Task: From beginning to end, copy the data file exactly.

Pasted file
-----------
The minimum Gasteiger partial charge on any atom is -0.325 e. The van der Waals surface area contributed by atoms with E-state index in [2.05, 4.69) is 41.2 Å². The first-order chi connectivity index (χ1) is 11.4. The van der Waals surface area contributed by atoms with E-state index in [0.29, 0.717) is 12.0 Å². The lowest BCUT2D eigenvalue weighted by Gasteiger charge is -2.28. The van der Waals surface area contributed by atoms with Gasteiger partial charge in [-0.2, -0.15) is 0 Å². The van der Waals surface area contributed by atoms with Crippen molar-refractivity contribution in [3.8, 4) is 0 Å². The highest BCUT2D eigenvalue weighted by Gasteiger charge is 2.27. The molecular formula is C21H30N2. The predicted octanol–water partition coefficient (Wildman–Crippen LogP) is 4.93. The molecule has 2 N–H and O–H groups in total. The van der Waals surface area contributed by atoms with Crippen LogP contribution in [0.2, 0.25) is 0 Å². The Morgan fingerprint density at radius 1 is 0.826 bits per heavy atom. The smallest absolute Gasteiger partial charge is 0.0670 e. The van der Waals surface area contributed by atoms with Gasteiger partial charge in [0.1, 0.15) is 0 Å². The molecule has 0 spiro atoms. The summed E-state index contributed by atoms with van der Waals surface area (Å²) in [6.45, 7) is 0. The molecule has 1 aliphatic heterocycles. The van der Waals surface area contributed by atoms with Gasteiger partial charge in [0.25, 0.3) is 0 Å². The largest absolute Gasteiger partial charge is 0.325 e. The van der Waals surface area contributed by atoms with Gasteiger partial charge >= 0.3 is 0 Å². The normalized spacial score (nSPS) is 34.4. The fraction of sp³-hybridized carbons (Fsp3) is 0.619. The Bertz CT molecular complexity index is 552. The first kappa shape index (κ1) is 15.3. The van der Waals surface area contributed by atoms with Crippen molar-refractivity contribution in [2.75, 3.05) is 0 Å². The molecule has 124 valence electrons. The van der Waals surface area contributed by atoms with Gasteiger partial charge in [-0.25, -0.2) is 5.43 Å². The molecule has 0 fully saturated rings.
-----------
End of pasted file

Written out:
The minimum Gasteiger partial charge on any atom is -0.325 e. The van der Waals surface area contributed by atoms with E-state index in [2.05, 4.69) is 41.2 Å². The first-order chi connectivity index (χ1) is 11.4. The van der Waals surface area contributed by atoms with E-state index in [0.29, 0.717) is 12.0 Å². The lowest BCUT2D eigenvalue weighted by Gasteiger charge is -2.28. The van der Waals surface area contributed by atoms with Gasteiger partial charge in [-0.2, -0.15) is 0 Å². The van der Waals surface area contributed by atoms with Crippen molar-refractivity contribution in [3.8, 4) is 0 Å². The highest BCUT2D eigenvalue weighted by Gasteiger charge is 2.27. The molecular formula is C21H30N2. The predicted octanol–water partition coefficient (Wildman–Crippen LogP) is 4.93. The molecule has 2 N–H and O–H groups in total. The van der Waals surface area contributed by atoms with Crippen LogP contribution in [0.2, 0.25) is 0 Å². The Morgan fingerprint density at radius 1 is 0.826 bits per heavy atom. The smallest absolute Gasteiger partial charge is 0.0670 e. The van der Waals surface area contributed by atoms with Gasteiger partial charge in [0.1, 0.15) is 0 Å². The molecule has 0 spiro atoms. The summed E-state index contributed by atoms with van der Waals surface area (Å²) in [6.45, 7) is 0. The molecule has 1 aliphatic heterocycles. The van der Waals surface area contributed by atoms with Gasteiger partial charge in [0.25, 0.3) is 0 Å². The largest absolute Gasteiger partial charge is 0.325 e. The van der Waals surface area contributed by atoms with Gasteiger partial charge >= 0.3 is 0 Å². The normalized spacial score (nSPS) is 34.4. The fraction of sp³-hybridized carbons (Fsp3) is 0.619. The Bertz CT molecular complexity index is 552. The first kappa shape index (κ1) is 15.3. The van der Waals surface area contributed by atoms with Crippen molar-refractivity contribution in [2.75, 3.05) is 0 Å². The molecule has 124 valence electrons. The van der Waals surface area contributed by atoms with Gasteiger partial charge in [-0.25, -0.2) is 5.43 Å². The molecule has 0 fully saturated rings.